Major League Baseball is in the midst of one of its most competitive, entertaining, and unpredictable seasons in recent memory, epitomized by last week’s wild trade deadline. Despite this, national sports media outlets lead their programming with recaps of NFL training camp practices, highlighted by interviews of backup rookie quarterbacks. The National Football League is undoubtedly the most popular sport in America.
For many of us, the start of a new season means one thing above all else: the return of fantasy football. Growing annually in popularity, fantasy football is something different to almost everyone. Some play for high-stakes money, others as friendly competition amongst family. It’s a tool to keep in touch with college friends once you all go your separate ways, or a way to one-up your boss without getting yourself fired. Regardless of the circumstances of your league, everyone can agree: it’s a lot of fun. And it’s a lot of fun to win.
To win, you have to have a good team. And to have a good team, you need to have a successful draft. Whether you’re in a 10-team or 14-team league, PPR, flex, etc., a good draft strategy universally applies.
A common mistake is to not differentiate between a “good” player and a “valuable” player. If everyone has a good player at a position, no one does. To get value, you need to be able to draft someone that gives you a distinct advantage. For example, tight end Jimmy Graham is extremely valuable in 2014 because he is a clear-cut upgrade at his position over anyone else, and is worthy of a late first-round pick.
People who have been playing for years have undoubtedly seen the value of running backs. Almost every year, more than half of first-round picks are running backs. This is because the drop-off from a first-round running back to a fifth-round running back is drastic, more than any other position. It’s no different in 2014, despite the fact that the NFL is devaluing the position in general. If there’s an elite running back sitting there in your first-round, take him.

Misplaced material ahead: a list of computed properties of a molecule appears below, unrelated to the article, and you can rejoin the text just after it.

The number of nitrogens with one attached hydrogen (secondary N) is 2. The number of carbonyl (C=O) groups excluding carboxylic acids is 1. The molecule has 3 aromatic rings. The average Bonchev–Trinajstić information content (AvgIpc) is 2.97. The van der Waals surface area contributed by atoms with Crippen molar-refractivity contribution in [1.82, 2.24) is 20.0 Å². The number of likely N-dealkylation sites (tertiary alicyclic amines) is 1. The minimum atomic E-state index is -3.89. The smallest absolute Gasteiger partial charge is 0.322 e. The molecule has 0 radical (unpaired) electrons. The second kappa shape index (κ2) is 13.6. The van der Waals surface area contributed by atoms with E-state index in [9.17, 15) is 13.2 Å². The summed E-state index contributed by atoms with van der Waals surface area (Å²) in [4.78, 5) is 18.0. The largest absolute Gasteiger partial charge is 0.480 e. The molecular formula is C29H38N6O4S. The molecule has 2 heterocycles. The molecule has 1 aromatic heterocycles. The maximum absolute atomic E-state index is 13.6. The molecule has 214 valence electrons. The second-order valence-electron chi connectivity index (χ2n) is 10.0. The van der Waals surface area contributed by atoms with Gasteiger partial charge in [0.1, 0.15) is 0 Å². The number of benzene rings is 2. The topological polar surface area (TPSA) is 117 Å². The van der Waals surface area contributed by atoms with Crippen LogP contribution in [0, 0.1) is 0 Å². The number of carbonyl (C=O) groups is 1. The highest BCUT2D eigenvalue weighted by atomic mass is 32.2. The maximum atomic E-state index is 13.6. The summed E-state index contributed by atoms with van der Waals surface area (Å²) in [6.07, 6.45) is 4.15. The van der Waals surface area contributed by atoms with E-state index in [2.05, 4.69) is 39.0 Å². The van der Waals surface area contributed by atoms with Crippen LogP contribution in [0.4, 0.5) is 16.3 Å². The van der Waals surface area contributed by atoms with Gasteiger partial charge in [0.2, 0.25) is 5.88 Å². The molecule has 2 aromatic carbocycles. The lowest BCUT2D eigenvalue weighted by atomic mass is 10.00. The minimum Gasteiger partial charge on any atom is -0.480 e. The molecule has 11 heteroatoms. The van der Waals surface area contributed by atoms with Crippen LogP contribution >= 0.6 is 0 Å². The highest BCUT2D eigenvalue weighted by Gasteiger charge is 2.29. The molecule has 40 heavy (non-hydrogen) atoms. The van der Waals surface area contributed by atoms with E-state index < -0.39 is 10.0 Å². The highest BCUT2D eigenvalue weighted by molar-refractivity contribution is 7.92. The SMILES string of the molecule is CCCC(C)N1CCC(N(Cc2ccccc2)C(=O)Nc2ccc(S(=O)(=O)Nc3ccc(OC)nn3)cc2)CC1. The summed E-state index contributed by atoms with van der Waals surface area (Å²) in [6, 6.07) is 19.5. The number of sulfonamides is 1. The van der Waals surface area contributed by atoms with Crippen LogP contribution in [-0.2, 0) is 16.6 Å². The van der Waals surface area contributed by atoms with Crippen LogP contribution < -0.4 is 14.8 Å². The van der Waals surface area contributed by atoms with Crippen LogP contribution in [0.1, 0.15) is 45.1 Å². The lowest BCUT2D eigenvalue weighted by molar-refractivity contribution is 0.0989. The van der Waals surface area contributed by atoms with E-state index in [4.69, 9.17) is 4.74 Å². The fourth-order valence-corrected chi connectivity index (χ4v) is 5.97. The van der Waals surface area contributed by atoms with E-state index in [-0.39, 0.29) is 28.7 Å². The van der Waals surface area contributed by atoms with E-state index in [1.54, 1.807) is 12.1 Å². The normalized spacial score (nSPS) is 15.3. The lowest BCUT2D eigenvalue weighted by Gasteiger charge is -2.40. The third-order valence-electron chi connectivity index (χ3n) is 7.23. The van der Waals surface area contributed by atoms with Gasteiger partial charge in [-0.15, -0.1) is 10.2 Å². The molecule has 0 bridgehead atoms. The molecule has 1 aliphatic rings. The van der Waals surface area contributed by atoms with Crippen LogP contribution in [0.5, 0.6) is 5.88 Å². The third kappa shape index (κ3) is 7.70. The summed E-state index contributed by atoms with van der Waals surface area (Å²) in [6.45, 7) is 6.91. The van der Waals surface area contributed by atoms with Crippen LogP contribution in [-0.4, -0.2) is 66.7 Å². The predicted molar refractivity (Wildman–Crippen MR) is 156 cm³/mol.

On the other side of the coin, wait to take your quarterback. Yes, it’s the glamour position in the NFL and a QB is almost always named league MVP, but unlike running backs or wide receivers, the drop-off from round to round is minimal. Unless one of the big three of Peyton Manning (rd. 2), Aaron Rodgers (2/3), or Drew Brees (2/3) falls to you, I recommend waiting until round 5 or 6 to pick a solid starter like Cam Newton or Andrew Luck, and loading up on quality players in the earlier rounds.
No Consensus #1 Pick
Unlike last year, when Adrian Peterson was the unanimous choice for the first overall pick, there are several options this season. Along with Peterson, running backs Jamaal Charles from Kansas City and Philadelphia’s LeSean McCoy should be in contention if you have the first pick.
Jamaal Charles led all running backs last season in fantasy points as he was utilized both on the ground and the through the air in his first year in Andy Reid’s system. He finished the year with 1,287 yards rushing, to go along with 693 receiving and 19 touchdowns. As long as he remains healthy, Charles will produce.
Another beneficiary of a coaching change last season was LeSean McCoy, as he put up big numbers with the innovative Chip Kelly at the helm. He totaled 1,607 rushing yards with 539 yards through the air, and contributed 11 TD. The Eagles acquired Darren Sproles in the offseason, which could cut into McCoy’s numbers this year, but he’s a safe choice that should go in the top 3 picks of the draft.
Adrian Peterson is certainly the most accomplished of this group, but in terms of projections that may actually be a negative for him. The Vikings’ workhorse running back is entering his 8th season in the NFL, and last year had the second-worst yards-per-carry average of his career. Peterson finished 2013 with 1,437 all-purpose yards and 11 touchdowns. He’s still an incredible player and should be a consistent star for your team, but is no longer a no-brainer first-overall selection.
At the end of the season, everyone likes to be the guy who thinks he’s a genius for picking a player who far exceeds expectations. Being able to get your second running back to perform like a first-round pick, or drafting a Pro Bowl wide receiver in the 7th round, are the types of moves that make teams championship contenders. Here are a couple of under-the-radar players that could prove to be fantasy stars this year.
Toby Gerhart, RB, Jacksonville